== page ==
KUALA LUMPUR: THREE Somali men were jailed 10 years and another four jailed eight years by the High Court yesterday after pleading guilty to shooting at Malaysian commandos off the Gulf of Aden two years ago.
Ahmed Othman Jamal, 30, Abdil Eid Hasan, 22, and Abdi Hakim Mohd Abdi, 22, were each sentenced to 10 years’ jail after pleading guilty to discharging firearms at members of the Malaysian Armed Forces to avoid detention.
They committed the offence on MV Bunga Laurel, 402.34 nautical km from the Oman territorial waters, between 8.10pm and 10pm on Jan 20, 2011.
Another four Somalis, whose names were withheld as they were underage at the time of the offence, were jailed eight years after pleading guilty to committing the same offence.
On Feb 11, 2011, the seven accused were charged under Section 3 of the Firearms (Increased Penalties) Act 1971, which carries the death sentence.
Yesterday, they pleaded guilty to an amended alternative charge under Section 32(1)(a) of the Arms Act 1960, which carries a penalty of life imprisonment or maximum 14 years’ jail.
According to the amended alternative charge, several other persons still at large were also alleged to have committed the offence.
The seven accused were composed when they pleaded guilty to the amended alternative charge read out to them in Somali by an interpreter.
At 7.38pm on Jan 20, 2011, the seven accused boarded the vessel and shot at military personnel approaching the ship, between 8.10pm and 10pm.
The accused surrendered around 10pm after a firefight. A search of the ship led to two AK-47 assault rifles, a pistol, 161 live bullets, and other related items being seized.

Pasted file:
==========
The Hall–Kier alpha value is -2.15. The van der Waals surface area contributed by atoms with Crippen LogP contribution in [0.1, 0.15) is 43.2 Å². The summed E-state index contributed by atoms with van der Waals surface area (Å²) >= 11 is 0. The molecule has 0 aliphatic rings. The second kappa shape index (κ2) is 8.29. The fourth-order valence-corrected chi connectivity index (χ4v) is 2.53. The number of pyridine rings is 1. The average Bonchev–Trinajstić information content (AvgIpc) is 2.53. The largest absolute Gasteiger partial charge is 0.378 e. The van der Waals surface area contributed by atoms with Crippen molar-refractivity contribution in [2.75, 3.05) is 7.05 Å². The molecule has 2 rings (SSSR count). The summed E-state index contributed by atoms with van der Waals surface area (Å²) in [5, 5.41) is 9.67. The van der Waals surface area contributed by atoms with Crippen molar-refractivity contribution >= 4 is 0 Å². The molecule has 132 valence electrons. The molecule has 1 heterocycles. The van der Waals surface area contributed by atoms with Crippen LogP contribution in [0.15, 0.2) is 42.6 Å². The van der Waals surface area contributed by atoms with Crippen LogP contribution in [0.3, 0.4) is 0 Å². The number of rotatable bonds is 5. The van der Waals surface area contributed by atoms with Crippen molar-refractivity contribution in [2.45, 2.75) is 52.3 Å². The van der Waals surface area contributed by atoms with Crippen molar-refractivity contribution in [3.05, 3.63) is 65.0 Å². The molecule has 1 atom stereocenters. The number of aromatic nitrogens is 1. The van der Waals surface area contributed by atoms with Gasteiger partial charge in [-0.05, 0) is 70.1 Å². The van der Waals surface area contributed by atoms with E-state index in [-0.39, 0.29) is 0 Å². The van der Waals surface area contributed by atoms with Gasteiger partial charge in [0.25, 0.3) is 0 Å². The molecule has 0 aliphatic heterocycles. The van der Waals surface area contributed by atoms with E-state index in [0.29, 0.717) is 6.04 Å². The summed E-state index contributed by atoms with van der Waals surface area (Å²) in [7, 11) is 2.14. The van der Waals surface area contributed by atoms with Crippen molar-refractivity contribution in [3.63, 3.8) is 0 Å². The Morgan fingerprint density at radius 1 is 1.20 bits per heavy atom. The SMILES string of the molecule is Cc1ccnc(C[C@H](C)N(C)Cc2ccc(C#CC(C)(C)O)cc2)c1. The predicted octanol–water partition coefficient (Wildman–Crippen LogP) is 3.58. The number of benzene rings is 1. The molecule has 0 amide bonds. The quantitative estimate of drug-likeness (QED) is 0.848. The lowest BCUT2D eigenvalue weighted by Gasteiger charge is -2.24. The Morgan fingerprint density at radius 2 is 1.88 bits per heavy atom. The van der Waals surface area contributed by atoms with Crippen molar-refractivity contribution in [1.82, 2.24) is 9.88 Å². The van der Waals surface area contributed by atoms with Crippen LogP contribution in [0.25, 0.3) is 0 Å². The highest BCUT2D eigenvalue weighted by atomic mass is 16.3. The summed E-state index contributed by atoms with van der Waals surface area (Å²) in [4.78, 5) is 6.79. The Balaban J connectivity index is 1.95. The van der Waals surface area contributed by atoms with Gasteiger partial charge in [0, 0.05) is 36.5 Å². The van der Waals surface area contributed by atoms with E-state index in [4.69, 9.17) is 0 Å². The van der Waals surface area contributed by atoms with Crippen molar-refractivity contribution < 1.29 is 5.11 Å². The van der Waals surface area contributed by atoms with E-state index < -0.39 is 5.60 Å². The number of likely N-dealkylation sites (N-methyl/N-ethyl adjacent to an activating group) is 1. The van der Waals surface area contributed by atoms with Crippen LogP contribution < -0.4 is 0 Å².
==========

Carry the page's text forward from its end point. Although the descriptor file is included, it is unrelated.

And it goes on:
Deputy public prosecutor Mohamad Abazafree Mohd Abbas urged the court to impose a deterrent penalty as the offence was a serious one.
He said piracy was rampant in the Gulf of Aden, and had the pirates succeeded in hijacking the MV Bunga Laurel, they would have taken the crew hostage for ransom.
The Gulf of Aden, he said, was an important shipping route to Malaysia, hence armed escorts were provided to Malaysian ships plying the route. He said a deterrent sentence would serve as a lesson not only to the accused but also to the world.
Counsel Imran Hadzalie Abdul Hamid, who represented the first, fourth and seventh accused, pleaded for a lenient sentence.
“They did not have steady work and suffered life pressures compounded by a civil war there (Somalia),” he said, adding that the MV Bunga Laurel sustained minimal repair costs.
Counsel Lee Teong Hui, A. Saha Devan, Ameenudin Ibrahim, and Edmund Bon, who represented the other four accused, informed the court their mitigation were the same as Imran.
Judge Datuk Mohd Azman Husin sentenced them accordingly and ordered their jail sentences to run from the date of arrest on Jan 20, 2011.
Source: News Starist Times